By Lucy Woods.
(This article originally featured in our event magazine the CLP Daily #3. Michelle Winthrop was on the jury for ClimateLaunchpad Global Grand Final, 2 October 2020)
ClimateLaunchpad Daily talks with Michelle Winthrop, Director of Policy at Irish Aid – a part of Ireland’s Department of Foreign Affairs.
“If you are serious about the relationship between sustainability and poverty,” says Winthrop, “you have to take a grassroots perspective.”
Sustainable, grassroots innovation is the key to solving climate change
This is why Irish Aid is most interested in micro solutions, she says. The best way to create sustainable wealth and development is from the ground up, by “fostering innovation among subject matter experts,” she says.
Irish Aid, alongside Delft Technical University in the Netherlands, is a partner with EIT Climate-KIC on this year’s ClimateLaunchpad. One reason Winthrop wanted Irish Aid to be involved is to increase its network of SMEs in the innovation space – specifically in African agriculture. In terms of expanding Irish Aid’s address book, “job done!” says Winthrop. Irish Aid hopes that by supporting entrepreneurs and SMEs, through its sponsorship of ClimateLaunchpad, it can encourage people “who have a bit of entrepreneurial flair to come forward with good ideas,” says Winthrop. Once people come forward with ideas, Irish Aid hopes to step in an “get the architecture right around them, so they can access finance and create jobs and fix the climate problem at the same time,” she says.
The best way to create sustainable wealth and development is from the ground up
This dual approach of creating jobs and prosperity while also fighting climate change is essential for successful longterm development. “If you spend 100 million euro on an agriculture programme in Africa, and you completely ignore that the climate is changing, you might as well flush that money down the toilet,” explains Winthrop.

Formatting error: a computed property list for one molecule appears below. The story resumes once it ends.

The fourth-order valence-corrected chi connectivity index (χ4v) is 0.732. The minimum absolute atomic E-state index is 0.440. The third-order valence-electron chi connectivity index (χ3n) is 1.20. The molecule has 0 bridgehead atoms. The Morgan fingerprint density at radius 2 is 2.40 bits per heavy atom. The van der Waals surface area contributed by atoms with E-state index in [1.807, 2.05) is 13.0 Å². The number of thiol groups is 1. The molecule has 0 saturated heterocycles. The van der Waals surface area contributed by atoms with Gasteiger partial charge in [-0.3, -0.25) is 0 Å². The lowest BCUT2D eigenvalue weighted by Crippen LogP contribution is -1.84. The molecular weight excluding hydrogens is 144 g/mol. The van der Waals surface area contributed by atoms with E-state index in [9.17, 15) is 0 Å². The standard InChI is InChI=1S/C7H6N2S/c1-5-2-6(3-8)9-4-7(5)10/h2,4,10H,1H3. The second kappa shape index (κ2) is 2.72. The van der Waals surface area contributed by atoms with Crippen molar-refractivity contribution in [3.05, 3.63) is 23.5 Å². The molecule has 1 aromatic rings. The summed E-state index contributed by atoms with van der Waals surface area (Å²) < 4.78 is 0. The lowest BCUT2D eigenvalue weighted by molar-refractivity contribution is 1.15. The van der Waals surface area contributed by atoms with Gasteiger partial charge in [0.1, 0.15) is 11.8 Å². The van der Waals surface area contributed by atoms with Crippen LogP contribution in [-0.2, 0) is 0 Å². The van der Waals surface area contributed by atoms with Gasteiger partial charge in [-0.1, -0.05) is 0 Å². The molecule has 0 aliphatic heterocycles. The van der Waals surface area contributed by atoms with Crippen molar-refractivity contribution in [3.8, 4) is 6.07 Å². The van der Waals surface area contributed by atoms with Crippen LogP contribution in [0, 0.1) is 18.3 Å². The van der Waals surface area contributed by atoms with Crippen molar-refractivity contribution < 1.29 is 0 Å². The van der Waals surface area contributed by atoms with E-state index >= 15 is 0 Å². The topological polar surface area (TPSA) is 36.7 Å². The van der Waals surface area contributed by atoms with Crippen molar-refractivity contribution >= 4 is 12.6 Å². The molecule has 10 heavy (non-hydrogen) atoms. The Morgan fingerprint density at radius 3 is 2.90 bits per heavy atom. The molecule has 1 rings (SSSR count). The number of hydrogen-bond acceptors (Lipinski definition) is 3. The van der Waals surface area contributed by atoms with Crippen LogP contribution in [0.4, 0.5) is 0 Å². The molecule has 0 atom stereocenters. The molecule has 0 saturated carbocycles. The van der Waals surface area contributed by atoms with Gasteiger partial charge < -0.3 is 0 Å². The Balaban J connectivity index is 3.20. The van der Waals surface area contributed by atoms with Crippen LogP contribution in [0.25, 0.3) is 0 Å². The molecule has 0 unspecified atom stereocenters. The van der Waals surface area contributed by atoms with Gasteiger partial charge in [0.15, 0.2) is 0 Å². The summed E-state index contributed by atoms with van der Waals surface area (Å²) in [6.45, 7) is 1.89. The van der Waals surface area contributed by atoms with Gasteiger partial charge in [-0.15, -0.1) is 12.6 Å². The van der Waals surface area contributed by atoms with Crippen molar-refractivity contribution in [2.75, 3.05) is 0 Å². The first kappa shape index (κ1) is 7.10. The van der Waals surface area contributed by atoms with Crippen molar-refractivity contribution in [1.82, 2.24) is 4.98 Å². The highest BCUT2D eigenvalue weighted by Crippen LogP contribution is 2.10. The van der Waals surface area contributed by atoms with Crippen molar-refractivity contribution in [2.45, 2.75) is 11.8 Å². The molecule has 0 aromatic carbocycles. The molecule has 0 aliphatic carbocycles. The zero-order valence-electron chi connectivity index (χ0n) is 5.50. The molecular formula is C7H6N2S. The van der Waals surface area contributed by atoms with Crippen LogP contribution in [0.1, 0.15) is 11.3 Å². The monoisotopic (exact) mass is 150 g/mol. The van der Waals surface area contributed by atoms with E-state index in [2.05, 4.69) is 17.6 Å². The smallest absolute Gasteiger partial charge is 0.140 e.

Winthrop believes that investment lost as a result of poor planning for climate change should not be tolerated in development programmes, the same way money lost to corruption is not tolerated, “If we were to lose that amount of money from corruption, if that was stolen from an agriculture project in Africa, there would be uproar.”
“Sustainable growth is the only growth that will still be with us in 50 years”
“If you’re not future-proofing your development, you’re not doing a very good job,” continues Winthrop. Money lost to development programmes that don’t take climate change into account “is very real and tangible,” she says. “Sustainable growth is the only growth that will still be with us in 50 years’ time,” she adds.
“Climate transformation is not going to come solely from the public sector”
Irish Aid first funded ClimateLaunchpad in 2019. One reason behind this teaming up is to help leverage private finance towards climate action – as public finance alone is not going to be enough, says Winthrop. “No matter how much you push and pull it, and no matter how much the World Bank innovates, or the Green Climate Fund innovates, or donors commit to countries, the money that we need for climate transformation is not going to come solely from the public sector.”
Another motivation for sponsoring ClimateLaunchpad is to add some positivity and excitement to working on climate change solutions rather than getting lost in doomsday numbers and technical jargon, says Winthrop. Being involved in ClimateLaunchpad makes climate change “less negative and more accessible for our teams and embassies,” she says.
At ClimateLaunchpad 2020, Winthrop is most looking forward to “just hearing the ideas and meeting the other panellists.”
As a judge in the grand final this year, Winthrop would tell contestants that entrepreneurs tend to be more successful when they “let their story come through.”
“You have to bring yourself to it; people want to know your motivation and where you come from,” says Winthrop, adding that contestants should, “relax. Take a deep breath. Be yourself and tell your story.”Tags: cleantech, Climate Change, Global Grand Final, global impact